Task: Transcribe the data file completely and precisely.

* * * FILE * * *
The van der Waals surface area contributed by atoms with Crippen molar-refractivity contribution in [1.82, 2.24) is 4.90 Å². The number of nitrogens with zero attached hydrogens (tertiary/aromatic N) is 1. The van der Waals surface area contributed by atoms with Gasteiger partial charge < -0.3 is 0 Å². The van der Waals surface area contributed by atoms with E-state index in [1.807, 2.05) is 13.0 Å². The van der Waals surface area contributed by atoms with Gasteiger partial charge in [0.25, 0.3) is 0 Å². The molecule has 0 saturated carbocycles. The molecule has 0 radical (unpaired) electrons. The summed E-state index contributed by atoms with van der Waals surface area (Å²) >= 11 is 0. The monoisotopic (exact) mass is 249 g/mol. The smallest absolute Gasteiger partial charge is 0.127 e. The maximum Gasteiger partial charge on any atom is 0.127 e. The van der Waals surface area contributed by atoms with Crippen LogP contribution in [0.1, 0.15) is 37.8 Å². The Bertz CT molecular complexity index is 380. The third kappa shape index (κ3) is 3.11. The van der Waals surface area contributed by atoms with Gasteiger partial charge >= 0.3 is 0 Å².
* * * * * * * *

The van der Waals surface area contributed by atoms with Crippen molar-refractivity contribution in [1.82, 2.24) is 4.90 Å². The number of nitrogens with zero attached hydrogens (tertiary/aromatic N) is 1. The van der Waals surface area contributed by atoms with Gasteiger partial charge < -0.3 is 0 Å². The van der Waals surface area contributed by atoms with E-state index in [1.807, 2.05) is 13.0 Å². The van der Waals surface area contributed by atoms with Gasteiger partial charge in [0.25, 0.3) is 0 Å². The molecule has 0 saturated carbocycles. The molecule has 0 radical (unpaired) electrons. The summed E-state index contributed by atoms with van der Waals surface area (Å²) >= 11 is 0. The monoisotopic (exact) mass is 249 g/mol. The smallest absolute Gasteiger partial charge is 0.127 e. The maximum Gasteiger partial charge on any atom is 0.127 e. The van der Waals surface area contributed by atoms with Crippen LogP contribution in [0.1, 0.15) is 37.8 Å². The Bertz CT molecular complexity index is 380. The third kappa shape index (κ3) is 3.11. The van der Waals surface area contributed by atoms with Gasteiger partial charge >= 0.3 is 0 Å².